Physicochemical aspects of percutaneous penetration and its enhancement.
Departments of Pharmacy and Pharmaceutical Chemistry, Schools of Pharmacy and Medicine, University of California, San Francisco, California, 1987 Dec; :1-31
The relationship between permeation and penetrant physicochemical properties was examined in a brief review of simple Fickian transport as it pertains to the skin. The goal was to establish a conceptual framework for the prospective assessment and optimization of transdermal transport. Both the physicochemical significance and the major deductions from these two approaches were shown to be in general agreement, particularly the prediction of the effect of penetrant oil/water partition coefficient on transdermal flux, which was consistent with the two methods. Similar dependencies on penetrant physical chemistry were demonstrated by both diffusional and kinetic assessments of skin penetration enhancement. Requirements for successful promotion of a lipophilic drug transdermal flux were quite different from those needed for a hydrophilic penetrant. Evidence for different absorption paths across the stratum corneum was also considered and the impact of penetrant size on transport was addressed. According to the authors, currently held ideas concerning the existence of a putative polar route through the stratum corneum and the dependence of flux on molecular weight should be given further study in light of the findings of this project.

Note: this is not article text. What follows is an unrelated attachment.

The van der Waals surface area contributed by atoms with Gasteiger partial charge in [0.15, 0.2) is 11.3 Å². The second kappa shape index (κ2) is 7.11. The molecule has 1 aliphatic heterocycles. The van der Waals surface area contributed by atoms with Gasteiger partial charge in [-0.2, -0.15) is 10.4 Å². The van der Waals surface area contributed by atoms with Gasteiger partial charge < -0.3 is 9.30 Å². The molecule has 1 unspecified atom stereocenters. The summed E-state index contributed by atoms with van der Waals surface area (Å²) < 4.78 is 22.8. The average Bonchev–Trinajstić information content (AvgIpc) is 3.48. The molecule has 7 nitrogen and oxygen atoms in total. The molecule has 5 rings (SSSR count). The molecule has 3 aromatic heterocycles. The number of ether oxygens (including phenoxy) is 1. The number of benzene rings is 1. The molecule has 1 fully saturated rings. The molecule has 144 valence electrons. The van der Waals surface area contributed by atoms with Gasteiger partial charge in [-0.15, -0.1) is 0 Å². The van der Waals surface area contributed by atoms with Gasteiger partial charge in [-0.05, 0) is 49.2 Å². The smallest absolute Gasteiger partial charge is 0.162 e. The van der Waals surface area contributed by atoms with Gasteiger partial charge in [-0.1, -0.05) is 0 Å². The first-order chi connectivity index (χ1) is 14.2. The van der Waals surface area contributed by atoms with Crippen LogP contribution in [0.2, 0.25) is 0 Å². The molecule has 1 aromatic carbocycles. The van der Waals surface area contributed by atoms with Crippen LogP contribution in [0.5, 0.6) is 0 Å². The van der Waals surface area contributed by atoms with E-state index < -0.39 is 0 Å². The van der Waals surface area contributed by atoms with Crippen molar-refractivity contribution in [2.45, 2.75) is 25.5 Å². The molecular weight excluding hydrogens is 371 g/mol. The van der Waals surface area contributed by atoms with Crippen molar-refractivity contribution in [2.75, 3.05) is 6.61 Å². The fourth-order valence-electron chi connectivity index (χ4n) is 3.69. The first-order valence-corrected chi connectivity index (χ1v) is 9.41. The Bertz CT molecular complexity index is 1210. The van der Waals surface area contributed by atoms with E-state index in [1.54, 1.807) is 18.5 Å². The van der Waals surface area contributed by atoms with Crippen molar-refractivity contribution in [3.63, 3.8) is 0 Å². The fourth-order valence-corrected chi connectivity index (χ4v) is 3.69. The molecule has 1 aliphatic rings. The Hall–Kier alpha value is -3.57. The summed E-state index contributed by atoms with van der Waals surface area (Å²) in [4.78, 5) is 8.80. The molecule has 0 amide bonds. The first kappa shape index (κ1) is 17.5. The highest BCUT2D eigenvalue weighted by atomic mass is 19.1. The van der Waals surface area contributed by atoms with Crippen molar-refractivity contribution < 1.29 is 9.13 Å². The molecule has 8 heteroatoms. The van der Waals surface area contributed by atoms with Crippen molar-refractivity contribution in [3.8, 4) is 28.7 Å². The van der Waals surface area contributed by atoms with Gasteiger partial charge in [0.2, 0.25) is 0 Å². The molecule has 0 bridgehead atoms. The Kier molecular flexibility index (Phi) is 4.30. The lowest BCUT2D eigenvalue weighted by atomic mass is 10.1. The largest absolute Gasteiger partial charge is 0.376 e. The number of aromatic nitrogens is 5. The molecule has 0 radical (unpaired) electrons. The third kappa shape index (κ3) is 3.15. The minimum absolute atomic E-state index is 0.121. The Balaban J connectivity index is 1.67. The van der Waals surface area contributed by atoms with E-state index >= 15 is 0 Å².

NIOSH-Grant; Dermatitis; Skin-exposure; Skin-absorption; Tissue-distribution
Pharmacy University of California 926 Medical Sciences Building San Francisco, Calif 94143
Final Grant Report
NTIS Accession No.
Departments of Pharmacy and Pharmaceutical Chemistry, Schools of Pharmacy and Medicine, University of California, San Francisco, California
University of California San Francisco, San Francisco, California